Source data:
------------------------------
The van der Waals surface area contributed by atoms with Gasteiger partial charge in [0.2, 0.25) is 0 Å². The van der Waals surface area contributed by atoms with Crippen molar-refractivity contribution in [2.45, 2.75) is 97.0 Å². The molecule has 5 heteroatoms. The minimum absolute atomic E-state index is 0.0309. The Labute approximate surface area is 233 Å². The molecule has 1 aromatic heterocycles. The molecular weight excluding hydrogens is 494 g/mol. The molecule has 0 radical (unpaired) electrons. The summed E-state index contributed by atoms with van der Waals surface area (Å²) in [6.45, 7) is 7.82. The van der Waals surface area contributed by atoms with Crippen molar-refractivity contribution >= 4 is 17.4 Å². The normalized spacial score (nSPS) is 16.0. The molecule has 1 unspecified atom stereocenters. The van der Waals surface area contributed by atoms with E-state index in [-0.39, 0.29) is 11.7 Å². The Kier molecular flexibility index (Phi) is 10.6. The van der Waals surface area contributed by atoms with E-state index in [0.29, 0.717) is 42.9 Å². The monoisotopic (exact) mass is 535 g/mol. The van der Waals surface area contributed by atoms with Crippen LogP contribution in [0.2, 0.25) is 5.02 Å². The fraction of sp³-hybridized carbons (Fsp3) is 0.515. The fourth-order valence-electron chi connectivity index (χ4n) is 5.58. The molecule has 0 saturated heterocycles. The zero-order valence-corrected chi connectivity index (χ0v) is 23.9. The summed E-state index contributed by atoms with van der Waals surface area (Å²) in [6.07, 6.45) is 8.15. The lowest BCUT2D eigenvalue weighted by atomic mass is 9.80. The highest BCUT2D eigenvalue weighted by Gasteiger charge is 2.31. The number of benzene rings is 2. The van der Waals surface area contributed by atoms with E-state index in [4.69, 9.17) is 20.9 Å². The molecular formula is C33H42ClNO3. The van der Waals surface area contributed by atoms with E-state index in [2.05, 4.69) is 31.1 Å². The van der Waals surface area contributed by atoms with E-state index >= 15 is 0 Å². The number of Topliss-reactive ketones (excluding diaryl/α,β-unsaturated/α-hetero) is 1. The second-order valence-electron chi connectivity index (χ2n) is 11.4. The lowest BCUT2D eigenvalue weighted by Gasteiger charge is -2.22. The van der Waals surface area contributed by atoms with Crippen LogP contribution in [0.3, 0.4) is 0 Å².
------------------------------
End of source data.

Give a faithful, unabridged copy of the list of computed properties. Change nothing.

The van der Waals surface area contributed by atoms with Gasteiger partial charge in [0.2, 0.25) is 0 Å². The van der Waals surface area contributed by atoms with Crippen molar-refractivity contribution in [2.45, 2.75) is 97.0 Å². The molecule has 5 heteroatoms. The minimum absolute atomic E-state index is 0.0309. The Labute approximate surface area is 233 Å². The molecule has 1 aromatic heterocycles. The molecular weight excluding hydrogens is 494 g/mol. The molecule has 0 radical (unpaired) electrons. The summed E-state index contributed by atoms with van der Waals surface area (Å²) in [6.45, 7) is 7.82. The van der Waals surface area contributed by atoms with Crippen molar-refractivity contribution >= 4 is 17.4 Å². The normalized spacial score (nSPS) is 16.0. The molecule has 1 unspecified atom stereocenters. The van der Waals surface area contributed by atoms with E-state index in [-0.39, 0.29) is 11.7 Å². The Kier molecular flexibility index (Phi) is 10.6. The van der Waals surface area contributed by atoms with E-state index in [0.29, 0.717) is 42.9 Å². The monoisotopic (exact) mass is 535 g/mol. The van der Waals surface area contributed by atoms with Crippen LogP contribution in [0.2, 0.25) is 5.02 Å². The fraction of sp³-hybridized carbons (Fsp3) is 0.515. The fourth-order valence-electron chi connectivity index (χ4n) is 5.58. The molecule has 0 saturated heterocycles. The zero-order valence-corrected chi connectivity index (χ0v) is 23.9. The summed E-state index contributed by atoms with van der Waals surface area (Å²) in [6.07, 6.45) is 8.15. The lowest BCUT2D eigenvalue weighted by atomic mass is 9.80. The highest BCUT2D eigenvalue weighted by Gasteiger charge is 2.31. The number of benzene rings is 2. The van der Waals surface area contributed by atoms with E-state index in [4.69, 9.17) is 20.9 Å². The molecular formula is C33H42ClNO3. The van der Waals surface area contributed by atoms with E-state index in [2.05, 4.69) is 31.1 Å². The van der Waals surface area contributed by atoms with E-state index >= 15 is 0 Å². The number of Topliss-reactive ketones (excluding diaryl/α,β-unsaturated/α-hetero) is 1. The second-order valence-electron chi connectivity index (χ2n) is 11.4. The lowest BCUT2D eigenvalue weighted by Gasteiger charge is -2.22. The van der Waals surface area contributed by atoms with Crippen LogP contribution in [0.3, 0.4) is 0 Å².